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Metamorphosis

Works by Sayaka Ganz  

May 13 through 28, 2018
9 a.m. to 5 p.m. daily 

  

Metamorphosis has been extended through May 28 featuring the works of Sayaka Ganz.   

 

About the exhibition:    

Millions of pieces of plastic find their way into landfills and watersheds every year, causing harm and producing pollution to both wildlife and human beings. This winter and spring, Lauritzen Gardens will present an exhibit constructed of found, recycled and reused plastic objects. Equal parts artistic and educational, this exhibit will feature fine art, accompanied by a message of environmental stewardship and will change the way that you see plastic. Sayaka Ganz will show how beautiful reclaimed materials can be. As Ganz says, "When we think of these things as beautiful, we value them. If we value our resources we will waste less."  

  

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Presented by:      

  

  

 

 

 

 

 

 

Sponsored by:  

 

The H. Lee and Carol Gendler Charitable Fund  

  

Teri and Ron Quinn  

 

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Supported by:  

 

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About SAYAKA GANZ 

Sayaka Ganz was born in Yokohama, Japan and grew up living in Japan, Brazil, and Hong Kong. She received a Bachelor of Fine Arts degree at Indiana University Bloomington and continued to create welded sculptures of animal forms independently. In 2008 she received a Master of Fine Arts degree in sculpture from Bowling Green State University (BGSU) in Bowling Green, Ohio.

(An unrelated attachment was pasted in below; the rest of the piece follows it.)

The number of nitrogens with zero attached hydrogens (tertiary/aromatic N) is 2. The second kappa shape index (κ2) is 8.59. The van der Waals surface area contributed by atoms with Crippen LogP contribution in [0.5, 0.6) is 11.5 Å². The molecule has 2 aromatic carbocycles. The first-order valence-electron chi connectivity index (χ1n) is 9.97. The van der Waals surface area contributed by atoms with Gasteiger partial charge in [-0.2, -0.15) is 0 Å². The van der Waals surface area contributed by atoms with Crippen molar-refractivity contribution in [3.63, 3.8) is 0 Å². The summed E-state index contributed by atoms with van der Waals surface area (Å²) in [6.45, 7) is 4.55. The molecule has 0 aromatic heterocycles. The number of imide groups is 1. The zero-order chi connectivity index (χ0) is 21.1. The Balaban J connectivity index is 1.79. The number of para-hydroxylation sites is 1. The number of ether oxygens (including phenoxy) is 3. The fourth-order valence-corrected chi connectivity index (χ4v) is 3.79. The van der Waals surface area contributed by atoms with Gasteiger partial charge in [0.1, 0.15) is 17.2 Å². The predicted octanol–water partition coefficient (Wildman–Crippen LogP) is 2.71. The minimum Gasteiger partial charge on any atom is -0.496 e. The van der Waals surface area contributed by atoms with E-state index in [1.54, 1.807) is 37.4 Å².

Using reclaimed metal and plastic objects as materials, Sayaka's recent sculptures depict animals in motion with rich colors and energy. She describes her style as "3D impressionist", creating an illusion of solid form using plastic objects as brush strokes that become visible upon observation from close proximity. Her recent exhibitions include: "Danze Della Natura" - solo exhibition at the Hermann Geiger Foundation in Cecina, Italy, "Feng Shui ~ Wind and Water" - solo exhibition in the Isle Gallery, Isle of Man, and "Changing Tides" - solo exhibition at the Foellinger-Freimann Botanical Conservatory in Fort Wayne, Indiana.  

Her belief is that it is very difficult to think far into the future in terms of our ecological foot print. So often our predictions are wrong, and there are not guarantees for anyone's future. She does not want to condemn the use of plastic or our desire for a more convenient, easier life. However, we must be aware that convenience has hidden costs. She feels that the best way for artists to help reduce waste is to show how beautiful these materials can be, and what can be done with these mundane objects and materials. When we think of these things as beautiful, we value them. If we value our resources we will waste less. For more about Sayaka Ganz, visit http://sayakaganz.com  

  

  

 

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